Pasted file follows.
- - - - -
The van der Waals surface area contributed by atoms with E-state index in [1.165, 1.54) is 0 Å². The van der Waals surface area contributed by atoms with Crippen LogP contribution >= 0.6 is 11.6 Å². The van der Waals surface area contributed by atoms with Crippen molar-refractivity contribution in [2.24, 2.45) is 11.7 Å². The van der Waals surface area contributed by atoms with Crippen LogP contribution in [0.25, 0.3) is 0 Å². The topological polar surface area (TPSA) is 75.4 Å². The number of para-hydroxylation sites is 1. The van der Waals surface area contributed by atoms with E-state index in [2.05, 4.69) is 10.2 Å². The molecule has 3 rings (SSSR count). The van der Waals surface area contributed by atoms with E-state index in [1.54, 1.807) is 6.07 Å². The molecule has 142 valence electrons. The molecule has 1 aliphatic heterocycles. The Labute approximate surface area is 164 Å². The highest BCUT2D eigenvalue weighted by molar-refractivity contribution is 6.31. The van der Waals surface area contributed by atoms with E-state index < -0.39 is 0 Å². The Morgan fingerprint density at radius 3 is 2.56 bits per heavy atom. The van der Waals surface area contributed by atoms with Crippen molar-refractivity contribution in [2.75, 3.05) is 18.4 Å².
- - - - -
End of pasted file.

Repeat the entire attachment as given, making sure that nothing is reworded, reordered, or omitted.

The van der Waals surface area contributed by atoms with E-state index in [1.165, 1.54) is 0 Å². The van der Waals surface area contributed by atoms with Crippen LogP contribution >= 0.6 is 11.6 Å². The van der Waals surface area contributed by atoms with Crippen molar-refractivity contribution in [2.24, 2.45) is 11.7 Å². The van der Waals surface area contributed by atoms with Crippen LogP contribution in [0.25, 0.3) is 0 Å². The topological polar surface area (TPSA) is 75.4 Å². The number of para-hydroxylation sites is 1. The van der Waals surface area contributed by atoms with E-state index in [2.05, 4.69) is 10.2 Å². The molecule has 3 rings (SSSR count). The van der Waals surface area contributed by atoms with E-state index in [1.54, 1.807) is 6.07 Å². The molecule has 142 valence electrons. The molecule has 1 aliphatic heterocycles. The Labute approximate surface area is 164 Å². The highest BCUT2D eigenvalue weighted by molar-refractivity contribution is 6.31. The van der Waals surface area contributed by atoms with E-state index < -0.39 is 0 Å². The Morgan fingerprint density at radius 3 is 2.56 bits per heavy atom. The van der Waals surface area contributed by atoms with Crippen molar-refractivity contribution in [2.75, 3.05) is 18.4 Å².